On mobile, restrictive policies prevent auto-play of audio content. We help you architect your player so it can play audio in as many cases as possible while still respecting the browser policies. This includes the option to mount silent audio tags, activate them while the user interacts with the page and use them later to play audio.

In this release, we added a new renderLoading prop and wrote docs for how to scale your player, code-sharing between Remotion and Create React App/Next.JS and preloading assets.

See the landing page for @remotion/player
Demo and Documentation

New error overlay

Recently, we broke the error overlay that pops up when your code contains an error. This is now fixed and we went deeper than ever before!

The Fast Refresh and error overlay is now inlined in our codebase and allows for customization that makes sense for Remotion. The overlay now matches the dark theme of the Remotion Preview and includes handy links such as opening a file in the editor, looking for the error in our GitHub issues and our Discord community.

Support for /public folder

You can now put static files inside a /public folder in your Remotion project and load it using the new staticFile() API. If you include the new <Player /> component in a Create React App or Next.JS project, the folder can be shared across Remotion and the framework you are using.

<Audio /> or <Video /> now support data: URLs

Data URLs are now valid sources for <Audio /> and <Video /> tags. This is useful for example for tones that are programmatically generated. To help with development of such projects, a new API was added to the @remotion/media-utils project: audioBufferToDataUrl(). See our festive Tone.js sample project for an example!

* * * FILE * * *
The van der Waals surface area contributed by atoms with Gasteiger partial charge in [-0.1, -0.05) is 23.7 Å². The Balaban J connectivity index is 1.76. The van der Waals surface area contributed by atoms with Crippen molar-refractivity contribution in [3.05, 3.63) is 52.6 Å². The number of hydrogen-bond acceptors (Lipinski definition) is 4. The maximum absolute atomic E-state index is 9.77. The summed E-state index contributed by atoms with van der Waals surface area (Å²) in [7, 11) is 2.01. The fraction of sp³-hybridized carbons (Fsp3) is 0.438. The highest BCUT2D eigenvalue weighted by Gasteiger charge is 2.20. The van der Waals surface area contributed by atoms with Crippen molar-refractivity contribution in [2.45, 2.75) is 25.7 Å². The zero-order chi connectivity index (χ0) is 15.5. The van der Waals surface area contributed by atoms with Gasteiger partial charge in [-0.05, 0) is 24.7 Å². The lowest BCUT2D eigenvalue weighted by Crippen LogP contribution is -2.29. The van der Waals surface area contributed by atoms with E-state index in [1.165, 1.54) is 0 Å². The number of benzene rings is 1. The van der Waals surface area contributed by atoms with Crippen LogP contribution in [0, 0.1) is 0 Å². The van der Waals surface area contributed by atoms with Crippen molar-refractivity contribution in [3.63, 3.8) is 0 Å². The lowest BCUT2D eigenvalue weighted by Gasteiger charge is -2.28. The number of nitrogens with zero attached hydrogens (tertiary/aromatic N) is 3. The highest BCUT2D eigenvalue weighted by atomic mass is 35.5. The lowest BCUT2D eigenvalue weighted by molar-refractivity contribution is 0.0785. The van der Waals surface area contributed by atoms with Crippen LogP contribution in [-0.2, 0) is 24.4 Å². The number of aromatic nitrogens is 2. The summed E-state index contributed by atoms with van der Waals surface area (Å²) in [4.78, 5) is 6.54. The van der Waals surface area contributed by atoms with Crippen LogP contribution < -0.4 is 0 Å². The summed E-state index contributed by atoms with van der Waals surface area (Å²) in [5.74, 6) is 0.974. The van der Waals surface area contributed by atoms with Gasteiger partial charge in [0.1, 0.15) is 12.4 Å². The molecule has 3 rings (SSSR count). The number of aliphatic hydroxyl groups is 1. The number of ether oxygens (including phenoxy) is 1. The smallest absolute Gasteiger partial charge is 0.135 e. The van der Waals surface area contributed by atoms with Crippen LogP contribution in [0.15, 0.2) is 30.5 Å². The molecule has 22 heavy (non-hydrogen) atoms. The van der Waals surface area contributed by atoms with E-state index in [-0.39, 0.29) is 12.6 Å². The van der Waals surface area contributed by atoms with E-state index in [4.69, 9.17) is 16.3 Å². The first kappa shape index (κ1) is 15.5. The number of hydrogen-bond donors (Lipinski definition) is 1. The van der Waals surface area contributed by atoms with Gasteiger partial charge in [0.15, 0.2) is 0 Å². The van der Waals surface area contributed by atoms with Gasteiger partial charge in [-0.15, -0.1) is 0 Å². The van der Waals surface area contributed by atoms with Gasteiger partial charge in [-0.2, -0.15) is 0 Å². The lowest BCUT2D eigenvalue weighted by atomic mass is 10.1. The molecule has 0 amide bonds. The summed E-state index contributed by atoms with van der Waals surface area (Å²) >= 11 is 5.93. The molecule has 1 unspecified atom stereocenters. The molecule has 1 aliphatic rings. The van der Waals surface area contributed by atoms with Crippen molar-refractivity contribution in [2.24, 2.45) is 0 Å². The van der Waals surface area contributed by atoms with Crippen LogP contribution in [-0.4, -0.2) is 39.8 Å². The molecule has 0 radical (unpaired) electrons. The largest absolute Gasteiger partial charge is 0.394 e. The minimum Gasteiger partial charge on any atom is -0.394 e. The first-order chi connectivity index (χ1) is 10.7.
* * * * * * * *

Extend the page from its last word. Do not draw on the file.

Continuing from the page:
New audiogram template

When running npm init video, there's a new template to choose from: "Audiogram"! This one allows you to convert podcast clips to clean visualizations that you can post on social media.

getCompositions() now returns defaultProps

The getCompositions() API has been updated to return a new field for each composition: The defaultProps that you have specified for that composition.


  • Fixed videos playing in the <Player /> after they should have ended.
  • Fixed ended event in the <Player /> not firing correctly.
  • Fixed certain vulnerability messages that would show up during installation.
  • Updated @remotion/three to use React Three Fiber v7.

What's next

The next release is finally going to be our new major new release containing a refactor of our rendering pipeline and serverless rendering support. Look out as we release the missing puzzle piece in our vision of programmatic video!

· 6 min read
Jonny Burger

We are excited to announce a packed October release! We did work in many areas and these improvements will surely boost your productivity!